CREDIT COUNSELING SERVICES. . .
GOOD OR BAD?
Advertisements abound today for consumer credit services. These counseling
services typically provide debt management plans and financial counseling,
often as a secondary action. Emphasis is primarily on reducing and/or
eradicating the debt.
The primary attraction for such programs is that creditors cease charging
interest on the debts allowing the borrower to pay off the principal portion
only and discharge the debt sooner. A peripheral benefit, for some, is that
creditors are prohibited from calling the consumers who sign up for the credit
counseling service. For those consumers who have been harassed by creditors,
being rid of the threatening phone calls can provide great relief.
While this sounds like a "can't miss" type program for consumers
who find themselves over-extended on credit, One needs to recognize the
"down side" of entering such a program, especially if one intends to
seek a mortgage for purchasing or refinancing a home.
Most institutional lenders view the participation in a consumer credit
counseling service much like having entered a bankruptcy, thereby affecting a
borrower's ability to acquire a home loan. Thus, while enrolling in a credit
counseling program might be helpful for getting a handle on one's debts,
consider carefully the long term affects to one's credit rating.
Here are some facts regarding consumer credit counseling and the affect on
home loan financing.
1. Enrollment in a credit counseling program is treated as if he borrower
declared bankruptcy. The reason is that interest on the consumer's debt is
terminated and the borrower simply pays off the principal portion of the debt.
Lenders view this as a "settlement for less than owed".
2. Depending upon the loan program, a designated amount of time must elapse
from the "discharge" date of the bankruptcy. For VA, FHA and USDA
loans, the period of time from discharge is two years, for Fannie Mae/Freddie
Mac loans the time period is four years. Lenders require the borrower to have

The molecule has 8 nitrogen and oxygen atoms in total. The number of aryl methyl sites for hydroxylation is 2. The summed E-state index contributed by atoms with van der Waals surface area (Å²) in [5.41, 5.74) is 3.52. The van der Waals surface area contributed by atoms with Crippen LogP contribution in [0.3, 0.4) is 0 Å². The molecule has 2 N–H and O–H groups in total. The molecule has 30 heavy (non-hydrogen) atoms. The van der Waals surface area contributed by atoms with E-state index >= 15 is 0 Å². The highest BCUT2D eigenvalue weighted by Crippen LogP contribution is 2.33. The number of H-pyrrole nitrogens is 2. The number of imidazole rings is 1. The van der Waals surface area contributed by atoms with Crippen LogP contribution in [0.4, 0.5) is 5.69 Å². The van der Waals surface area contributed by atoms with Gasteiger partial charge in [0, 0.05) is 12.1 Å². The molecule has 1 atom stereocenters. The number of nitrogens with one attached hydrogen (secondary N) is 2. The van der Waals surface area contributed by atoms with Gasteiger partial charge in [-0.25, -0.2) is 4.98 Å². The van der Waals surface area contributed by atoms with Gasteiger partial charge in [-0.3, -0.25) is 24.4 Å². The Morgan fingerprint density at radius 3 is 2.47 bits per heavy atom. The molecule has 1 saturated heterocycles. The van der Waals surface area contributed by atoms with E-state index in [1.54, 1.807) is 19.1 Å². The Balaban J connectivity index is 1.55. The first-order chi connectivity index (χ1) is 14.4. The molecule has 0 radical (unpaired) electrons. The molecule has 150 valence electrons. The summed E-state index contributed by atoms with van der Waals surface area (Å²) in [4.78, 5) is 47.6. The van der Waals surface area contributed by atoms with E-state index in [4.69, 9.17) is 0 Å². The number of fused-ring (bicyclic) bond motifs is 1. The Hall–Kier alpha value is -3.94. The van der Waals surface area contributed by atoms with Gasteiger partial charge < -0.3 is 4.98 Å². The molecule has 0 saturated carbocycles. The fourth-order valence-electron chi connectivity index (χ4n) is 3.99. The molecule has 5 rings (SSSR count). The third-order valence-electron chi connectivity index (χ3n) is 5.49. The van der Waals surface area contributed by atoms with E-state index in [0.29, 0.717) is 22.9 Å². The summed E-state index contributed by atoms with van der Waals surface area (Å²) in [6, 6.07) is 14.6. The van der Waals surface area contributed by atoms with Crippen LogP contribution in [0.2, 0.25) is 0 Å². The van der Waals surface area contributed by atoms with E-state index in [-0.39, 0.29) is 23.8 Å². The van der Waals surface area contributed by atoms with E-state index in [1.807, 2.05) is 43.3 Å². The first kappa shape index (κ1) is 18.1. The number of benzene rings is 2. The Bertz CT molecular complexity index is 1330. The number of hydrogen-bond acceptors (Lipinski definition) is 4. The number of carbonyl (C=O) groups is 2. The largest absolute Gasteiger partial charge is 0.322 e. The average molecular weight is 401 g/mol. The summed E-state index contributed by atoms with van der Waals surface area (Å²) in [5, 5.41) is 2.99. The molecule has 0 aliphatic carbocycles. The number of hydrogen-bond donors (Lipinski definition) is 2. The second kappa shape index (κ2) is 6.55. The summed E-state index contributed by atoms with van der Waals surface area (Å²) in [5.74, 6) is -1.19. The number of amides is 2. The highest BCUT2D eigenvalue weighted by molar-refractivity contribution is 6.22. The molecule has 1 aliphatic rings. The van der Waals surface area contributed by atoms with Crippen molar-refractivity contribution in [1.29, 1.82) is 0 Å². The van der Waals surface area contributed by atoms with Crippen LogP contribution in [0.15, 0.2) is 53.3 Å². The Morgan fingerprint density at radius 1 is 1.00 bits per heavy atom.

"restored" credit following a bankruptcy or participation in a credit
counseling program . . . meaning that the borrower must have current credit. In
all situations, the credit report must demonstrate one's ability to handle
credit with no blemishes on any accounts after the discharge date.
3. Often enrollment in a consumer credit counseling program requires the
borrower to cancel all credit card usage, although most programs allow the use
of a debit card. The result is that the borrower is on a nearly
"cash" basis with no credit record. This can hinder the restoration
of credit during the consumer credit payoff period. With today's reliance on
credit scoring for loan approvals, borrowers who terminate credit during their
consumer credit contract could be disadvantaged when they want to resume credit
4. As indicated in #1 above, many lenders determine a borrower's eligibility
based upon the time elapsed from the bankruptcy discharge date. When enrolled
in a credit counseling program, the "discharge" date is calculated as
the date when the debt is paid in full. In other words, if a borrower is in a
four year payment program and wants to then seek a Fannie Mae loan, they could
conceivably have to wait a total of eight years before they would be eligible
One final concern with some consumer counseling agencies is reports that
consumer payments are sometimes not made on time by the agency. The result can
be that late payments appear on the borrower's credit report while enrolled in
Final analysis . . . Consumer Credit Counseling Programs can be a way to
eradicate heavy credit debt, but the consumer may want to explore all other
possibilities prior to entering a program. The companies are called credit
‘counseling” services because they do provide counseling. You may
find other strategies for dealing with your debt situation than entering the
program. If enrolling in the service seems the most appropriate way to deal
with your credit difficulties do be aware of the potential consequences when
you seek a home loan in the future.
Closing Credit Accounts
Web Page/Credit Counseling Services